I didn’t see any of the All-Star game but I saw the headlines about former Yankee A.J. Burnett finally making it to the All-Star team in 2015 in what is his final major league season. It was a feel good story that turned into a feel bad story when Burnett didn’t get in the game. Burnett started 6 playoff and World Series games for the Yankees 2009 to 2011 and was either quite good or really bad. Burnett won game 2 of the 2009 World Series when he gave up one run over seven innings. He followed that up in Game 5 by not giving the Yankees a chance when he gave up six runs in 2+ innings. In his game one start in the 2013 division Series for the Pirates, Burnett was torched for 7 runs in 2 innings by the Cardinals. He didn’t pitch in the rest of the five game series. I suppose I’m happy Burnett made an All-Star team but I can’t blame N.L. manager Bruce Bochy for not putting him in given his spotty record in big games. The bloated 33 man roster for the All-Star Teams means that in any given baseball game you will be seeing five all-stars and there are plenty of good pitchers besides Burnett. If the All-Star game roster was a standard 25 players Burnett likely wouldn’t even have been on the team.
One Yankee who didn’t make the All-Star team was Alex Rodriguez, who missed the entire 2014 season because he was suspended for steroid use. Rodriguez is second on the team in home runs with 19 and third in RBI with 52. Rodriguez turns 40 next week and is 89 home runs short of the steroid-aided record of 762 of Barry Bonds. Rodriguez needs 30 home runs a year over the next three years to break the tainted home run record. Logic says he can’t but logic also wouldn’t say that Rodriguez would have his best slugging percentage since he was 34 years old after a year suspension and yet he does. If A-Rod’s resurgence is the result of yet another breakthrough in performance enhancing drugs there is no reason he can’t break the tainted home run record.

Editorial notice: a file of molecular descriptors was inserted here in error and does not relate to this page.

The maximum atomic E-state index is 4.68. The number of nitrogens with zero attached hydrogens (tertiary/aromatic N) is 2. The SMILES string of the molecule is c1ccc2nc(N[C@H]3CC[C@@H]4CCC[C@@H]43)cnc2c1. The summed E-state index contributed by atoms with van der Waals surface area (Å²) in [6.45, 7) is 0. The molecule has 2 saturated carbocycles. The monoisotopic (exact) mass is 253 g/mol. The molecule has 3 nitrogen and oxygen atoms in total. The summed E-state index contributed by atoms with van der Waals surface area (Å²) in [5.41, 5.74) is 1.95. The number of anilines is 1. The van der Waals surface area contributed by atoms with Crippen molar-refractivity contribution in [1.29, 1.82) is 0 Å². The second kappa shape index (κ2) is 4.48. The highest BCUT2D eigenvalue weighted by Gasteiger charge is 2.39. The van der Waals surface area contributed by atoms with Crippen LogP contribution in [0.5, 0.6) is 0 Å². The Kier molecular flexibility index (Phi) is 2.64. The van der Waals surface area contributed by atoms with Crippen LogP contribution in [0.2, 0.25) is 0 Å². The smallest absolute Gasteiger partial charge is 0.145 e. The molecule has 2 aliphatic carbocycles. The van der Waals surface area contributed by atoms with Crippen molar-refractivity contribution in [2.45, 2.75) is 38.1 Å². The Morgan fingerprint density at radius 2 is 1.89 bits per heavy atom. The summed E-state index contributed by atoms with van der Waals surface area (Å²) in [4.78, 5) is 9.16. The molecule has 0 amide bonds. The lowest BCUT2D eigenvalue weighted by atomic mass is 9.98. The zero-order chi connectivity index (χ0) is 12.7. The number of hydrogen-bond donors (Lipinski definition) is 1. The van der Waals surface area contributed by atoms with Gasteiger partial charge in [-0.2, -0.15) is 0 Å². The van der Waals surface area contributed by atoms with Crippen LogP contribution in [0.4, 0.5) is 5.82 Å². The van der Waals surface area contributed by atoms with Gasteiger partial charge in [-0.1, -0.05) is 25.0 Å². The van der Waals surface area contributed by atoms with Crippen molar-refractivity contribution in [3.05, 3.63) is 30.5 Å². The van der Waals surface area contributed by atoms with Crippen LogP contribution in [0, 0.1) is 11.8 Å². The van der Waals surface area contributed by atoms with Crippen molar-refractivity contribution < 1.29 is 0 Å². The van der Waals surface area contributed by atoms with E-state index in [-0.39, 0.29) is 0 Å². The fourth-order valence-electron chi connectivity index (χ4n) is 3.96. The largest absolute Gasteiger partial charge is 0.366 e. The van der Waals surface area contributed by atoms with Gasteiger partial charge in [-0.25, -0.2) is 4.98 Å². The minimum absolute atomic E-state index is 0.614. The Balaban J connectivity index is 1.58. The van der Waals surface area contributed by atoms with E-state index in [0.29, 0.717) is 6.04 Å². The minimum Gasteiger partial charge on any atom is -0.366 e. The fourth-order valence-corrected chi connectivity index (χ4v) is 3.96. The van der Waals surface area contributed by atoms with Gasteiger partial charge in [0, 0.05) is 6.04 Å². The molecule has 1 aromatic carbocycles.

The last thing I noticed about the All-Star Game was that it was in Cincinnati and all-time hits leader Pete Rose was allowed one of his infrequent associations with major league baseball. He was introduced on the field as one of Cincinnati’s franchise four players. Rose accepted a lifetime ban from baseball in 1989 after a lengthy battle with then Commissioner Bart Giamatti over whether Rose bet on baseball games as manager of the Cincinnati Reds. Rose didn’t admit to betting on baseball, claiming he couldn’t fight those charges and his income tax evasion trial at the same time. Giamatti died of a heart attack a few months after Roses’s ban and the stress caused by Rose’s public battle with him was largely credited with causing the chain smoking and overweight Giamatti's death. This led to a ruling by that players on baseball's ineligible list are not eligible to be on the Hall of Fame ballot and effectively locked Rose out of baseball's highest honor until he is reinstated by Major League Baseball.
26 years have passed since Rose’s suspension. In 2004, Rose wrote a book called ‘My Prison Without Bars’ in which he admitted he bet on baseball as a manager. Earlier this year Rose applied for reinstatement to new baseball commissioner Rob Manfred (the third commissioner since Giamatti). Last month ESPN claimed to have obtained documents proving Rose bet on baseball while he was still an active player.
I think new Commissioner Manfred would like to score a public relations coup by letting Rose become eligible for the Hall of Fame but will resist that temptation and will be reinstated posthumously if at all. Letting Rose into the Hall of Fame would make finding out every detail about his gambling a career making story for every sports journalist. The reason that only dead people are allowed on stamps, coins, and bills is to keep the honoring institutions from being embarrassed. Penn State no doubt thought honoring Joe Paterno with a statue while he was alive to enjoy it was a great idea and the Big Ten no doubt thought that naming their football championship trophy after Joe Paterno while he was alive to enjoy it was a great idea. When Paterno became embroiled in the Sandusky child abuse scandal the statue was removed from the Penn State campus and his name removed from the trophy to the great embarrassment of the Big Ten and Penn State. I can’t see Major League Baseball letting Pete Rose in their Hall of Fame until he’s passed away and not available to confirm, deny, or even say no comment to any future gambling allegations.